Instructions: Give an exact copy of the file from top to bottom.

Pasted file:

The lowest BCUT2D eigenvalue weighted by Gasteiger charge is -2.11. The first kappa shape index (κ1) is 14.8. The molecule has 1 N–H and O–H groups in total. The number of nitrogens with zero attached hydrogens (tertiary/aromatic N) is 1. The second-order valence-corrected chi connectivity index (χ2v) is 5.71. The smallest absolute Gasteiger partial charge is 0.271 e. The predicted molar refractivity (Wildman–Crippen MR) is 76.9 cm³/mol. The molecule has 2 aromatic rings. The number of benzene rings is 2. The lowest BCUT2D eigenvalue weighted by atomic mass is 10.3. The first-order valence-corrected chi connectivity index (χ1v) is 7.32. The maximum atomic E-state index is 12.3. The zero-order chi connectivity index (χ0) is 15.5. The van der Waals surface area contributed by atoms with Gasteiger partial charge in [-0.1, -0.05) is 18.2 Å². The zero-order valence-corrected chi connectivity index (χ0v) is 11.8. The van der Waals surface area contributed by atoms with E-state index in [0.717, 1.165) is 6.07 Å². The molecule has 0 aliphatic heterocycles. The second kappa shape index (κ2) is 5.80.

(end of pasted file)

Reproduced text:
The lowest BCUT2D eigenvalue weighted by Gasteiger charge is -2.11. The first kappa shape index (κ1) is 14.8. The molecule has 1 N–H and O–H groups in total. The number of nitrogens with zero attached hydrogens (tertiary/aromatic N) is 1. The second-order valence-corrected chi connectivity index (χ2v) is 5.71. The smallest absolute Gasteiger partial charge is 0.271 e. The predicted molar refractivity (Wildman–Crippen MR) is 76.9 cm³/mol. The molecule has 2 aromatic rings. The number of benzene rings is 2. The lowest BCUT2D eigenvalue weighted by atomic mass is 10.3. The first-order valence-corrected chi connectivity index (χ1v) is 7.32. The maximum atomic E-state index is 12.3. The zero-order chi connectivity index (χ0) is 15.5. The van der Waals surface area contributed by atoms with Gasteiger partial charge in [-0.1, -0.05) is 18.2 Å². The zero-order valence-corrected chi connectivity index (χ0v) is 11.8. The van der Waals surface area contributed by atoms with E-state index in [0.717, 1.165) is 6.07 Å². The molecule has 0 aliphatic heterocycles. The second kappa shape index (κ2) is 5.80.